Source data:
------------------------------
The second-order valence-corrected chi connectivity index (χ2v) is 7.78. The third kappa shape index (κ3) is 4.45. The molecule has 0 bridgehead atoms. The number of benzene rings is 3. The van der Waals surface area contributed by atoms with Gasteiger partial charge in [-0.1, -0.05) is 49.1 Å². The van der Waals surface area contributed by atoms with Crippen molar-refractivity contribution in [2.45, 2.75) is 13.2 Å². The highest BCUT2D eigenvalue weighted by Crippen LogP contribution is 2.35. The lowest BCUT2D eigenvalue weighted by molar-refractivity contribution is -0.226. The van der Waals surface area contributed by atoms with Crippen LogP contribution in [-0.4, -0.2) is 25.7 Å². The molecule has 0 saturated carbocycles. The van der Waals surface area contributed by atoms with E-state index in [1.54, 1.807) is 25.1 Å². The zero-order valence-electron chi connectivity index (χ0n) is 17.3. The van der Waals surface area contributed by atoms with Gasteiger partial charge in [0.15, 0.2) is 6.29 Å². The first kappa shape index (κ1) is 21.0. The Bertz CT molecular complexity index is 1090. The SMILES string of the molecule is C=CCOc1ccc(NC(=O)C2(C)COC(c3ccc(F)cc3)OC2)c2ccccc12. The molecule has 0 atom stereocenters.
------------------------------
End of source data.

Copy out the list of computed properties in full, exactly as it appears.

The second-order valence-corrected chi connectivity index (χ2v) is 7.78. The third kappa shape index (κ3) is 4.45. The molecule has 0 bridgehead atoms. The number of benzene rings is 3. The van der Waals surface area contributed by atoms with Gasteiger partial charge in [-0.1, -0.05) is 49.1 Å². The van der Waals surface area contributed by atoms with Crippen molar-refractivity contribution in [2.45, 2.75) is 13.2 Å². The highest BCUT2D eigenvalue weighted by Crippen LogP contribution is 2.35. The lowest BCUT2D eigenvalue weighted by molar-refractivity contribution is -0.226. The van der Waals surface area contributed by atoms with Crippen LogP contribution in [-0.4, -0.2) is 25.7 Å². The molecule has 0 saturated carbocycles. The van der Waals surface area contributed by atoms with E-state index in [1.54, 1.807) is 25.1 Å². The zero-order valence-electron chi connectivity index (χ0n) is 17.3. The van der Waals surface area contributed by atoms with Gasteiger partial charge in [0.15, 0.2) is 6.29 Å². The first kappa shape index (κ1) is 21.0. The Bertz CT molecular complexity index is 1090. The SMILES string of the molecule is C=CCOc1ccc(NC(=O)C2(C)COC(c3ccc(F)cc3)OC2)c2ccccc12. The molecule has 0 atom stereocenters.